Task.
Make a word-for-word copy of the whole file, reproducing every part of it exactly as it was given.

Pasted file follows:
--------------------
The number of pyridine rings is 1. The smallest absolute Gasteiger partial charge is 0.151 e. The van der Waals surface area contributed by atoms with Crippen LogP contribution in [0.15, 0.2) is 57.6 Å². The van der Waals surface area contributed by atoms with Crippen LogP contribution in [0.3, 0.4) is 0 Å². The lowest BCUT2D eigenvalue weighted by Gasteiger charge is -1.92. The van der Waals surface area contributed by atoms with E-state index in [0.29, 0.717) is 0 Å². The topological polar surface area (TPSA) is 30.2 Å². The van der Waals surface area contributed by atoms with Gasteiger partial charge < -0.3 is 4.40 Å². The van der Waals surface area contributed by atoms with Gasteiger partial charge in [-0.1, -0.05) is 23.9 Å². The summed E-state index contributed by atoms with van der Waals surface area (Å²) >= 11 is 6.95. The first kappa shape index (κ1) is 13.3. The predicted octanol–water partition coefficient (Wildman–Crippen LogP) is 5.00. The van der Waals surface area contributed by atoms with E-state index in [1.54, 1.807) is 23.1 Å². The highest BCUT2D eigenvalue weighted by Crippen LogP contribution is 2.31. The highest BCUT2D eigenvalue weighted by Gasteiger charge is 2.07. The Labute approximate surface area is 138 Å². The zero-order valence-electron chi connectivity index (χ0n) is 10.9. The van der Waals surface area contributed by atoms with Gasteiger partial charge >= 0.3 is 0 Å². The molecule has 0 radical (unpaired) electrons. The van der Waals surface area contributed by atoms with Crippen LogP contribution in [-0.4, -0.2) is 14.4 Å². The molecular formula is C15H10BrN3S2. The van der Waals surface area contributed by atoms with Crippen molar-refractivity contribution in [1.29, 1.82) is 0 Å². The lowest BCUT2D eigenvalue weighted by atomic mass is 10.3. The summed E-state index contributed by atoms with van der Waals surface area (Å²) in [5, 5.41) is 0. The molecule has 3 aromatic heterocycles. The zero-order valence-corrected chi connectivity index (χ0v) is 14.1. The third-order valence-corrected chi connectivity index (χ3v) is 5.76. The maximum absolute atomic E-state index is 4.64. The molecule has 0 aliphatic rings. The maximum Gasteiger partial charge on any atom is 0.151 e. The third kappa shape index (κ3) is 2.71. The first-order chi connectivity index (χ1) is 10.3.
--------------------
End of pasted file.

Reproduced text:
The number of pyridine rings is 1. The smallest absolute Gasteiger partial charge is 0.151 e. The van der Waals surface area contributed by atoms with Crippen LogP contribution in [0.15, 0.2) is 57.6 Å². The van der Waals surface area contributed by atoms with Crippen LogP contribution in [0.3, 0.4) is 0 Å². The lowest BCUT2D eigenvalue weighted by Gasteiger charge is -1.92. The van der Waals surface area contributed by atoms with E-state index in [0.29, 0.717) is 0 Å². The topological polar surface area (TPSA) is 30.2 Å². The van der Waals surface area contributed by atoms with Gasteiger partial charge < -0.3 is 4.40 Å². The van der Waals surface area contributed by atoms with Gasteiger partial charge in [-0.1, -0.05) is 23.9 Å². The summed E-state index contributed by atoms with van der Waals surface area (Å²) >= 11 is 6.95. The first kappa shape index (κ1) is 13.3. The predicted octanol–water partition coefficient (Wildman–Crippen LogP) is 5.00. The van der Waals surface area contributed by atoms with E-state index in [1.54, 1.807) is 23.1 Å². The highest BCUT2D eigenvalue weighted by Crippen LogP contribution is 2.31. The highest BCUT2D eigenvalue weighted by Gasteiger charge is 2.07. The Labute approximate surface area is 138 Å². The zero-order valence-electron chi connectivity index (χ0n) is 10.9. The van der Waals surface area contributed by atoms with Gasteiger partial charge >= 0.3 is 0 Å². The molecule has 0 radical (unpaired) electrons. The van der Waals surface area contributed by atoms with Crippen LogP contribution in [-0.4, -0.2) is 14.4 Å². The molecular formula is C15H10BrN3S2. The van der Waals surface area contributed by atoms with Crippen molar-refractivity contribution in [1.29, 1.82) is 0 Å². The lowest BCUT2D eigenvalue weighted by atomic mass is 10.3. The summed E-state index contributed by atoms with van der Waals surface area (Å²) in [5, 5.41) is 0. The molecule has 3 aromatic heterocycles. The zero-order valence-corrected chi connectivity index (χ0v) is 14.1. The third-order valence-corrected chi connectivity index (χ3v) is 5.76. The maximum absolute atomic E-state index is 4.64. The molecule has 0 aliphatic rings. The maximum Gasteiger partial charge on any atom is 0.151 e. The third kappa shape index (κ3) is 2.71. The first-order chi connectivity index (χ1) is 10.3.